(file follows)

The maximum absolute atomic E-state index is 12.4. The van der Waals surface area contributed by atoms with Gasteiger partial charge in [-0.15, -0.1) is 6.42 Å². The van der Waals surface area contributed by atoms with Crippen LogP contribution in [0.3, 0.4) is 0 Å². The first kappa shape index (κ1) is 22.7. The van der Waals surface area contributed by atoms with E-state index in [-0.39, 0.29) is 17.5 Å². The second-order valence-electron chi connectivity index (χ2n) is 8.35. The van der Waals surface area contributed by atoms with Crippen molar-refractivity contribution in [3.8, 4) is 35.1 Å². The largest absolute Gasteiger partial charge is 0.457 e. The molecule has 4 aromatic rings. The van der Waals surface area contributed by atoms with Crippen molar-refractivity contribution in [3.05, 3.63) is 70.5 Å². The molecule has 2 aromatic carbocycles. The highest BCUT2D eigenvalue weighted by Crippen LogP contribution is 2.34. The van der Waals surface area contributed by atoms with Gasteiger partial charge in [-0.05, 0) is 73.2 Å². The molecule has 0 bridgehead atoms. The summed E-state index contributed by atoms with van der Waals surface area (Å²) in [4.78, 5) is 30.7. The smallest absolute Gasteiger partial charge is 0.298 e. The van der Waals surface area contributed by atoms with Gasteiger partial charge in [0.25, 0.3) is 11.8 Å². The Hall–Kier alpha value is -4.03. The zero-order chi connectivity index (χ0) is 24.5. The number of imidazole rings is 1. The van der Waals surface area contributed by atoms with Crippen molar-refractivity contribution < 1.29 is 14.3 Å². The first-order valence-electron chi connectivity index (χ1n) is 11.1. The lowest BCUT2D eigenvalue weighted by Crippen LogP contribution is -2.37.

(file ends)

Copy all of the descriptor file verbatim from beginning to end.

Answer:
The maximum absolute atomic E-state index is 12.4. The van der Waals surface area contributed by atoms with Gasteiger partial charge in [-0.15, -0.1) is 6.42 Å². The van der Waals surface area contributed by atoms with Crippen LogP contribution in [0.3, 0.4) is 0 Å². The first kappa shape index (κ1) is 22.7. The van der Waals surface area contributed by atoms with E-state index in [-0.39, 0.29) is 17.5 Å². The second-order valence-electron chi connectivity index (χ2n) is 8.35. The van der Waals surface area contributed by atoms with Crippen molar-refractivity contribution in [3.8, 4) is 35.1 Å². The largest absolute Gasteiger partial charge is 0.457 e. The molecule has 4 aromatic rings. The van der Waals surface area contributed by atoms with Crippen molar-refractivity contribution in [3.05, 3.63) is 70.5 Å². The molecule has 2 aromatic carbocycles. The highest BCUT2D eigenvalue weighted by Crippen LogP contribution is 2.34. The van der Waals surface area contributed by atoms with Gasteiger partial charge in [-0.05, 0) is 73.2 Å². The molecule has 0 bridgehead atoms. The summed E-state index contributed by atoms with van der Waals surface area (Å²) in [4.78, 5) is 30.7. The smallest absolute Gasteiger partial charge is 0.298 e. The van der Waals surface area contributed by atoms with Gasteiger partial charge in [0.25, 0.3) is 11.8 Å². The Hall–Kier alpha value is -4.03. The zero-order chi connectivity index (χ0) is 24.5. The number of imidazole rings is 1. The van der Waals surface area contributed by atoms with Crippen molar-refractivity contribution < 1.29 is 14.3 Å². The first-order valence-electron chi connectivity index (χ1n) is 11.1. The lowest BCUT2D eigenvalue weighted by Crippen LogP contribution is -2.37.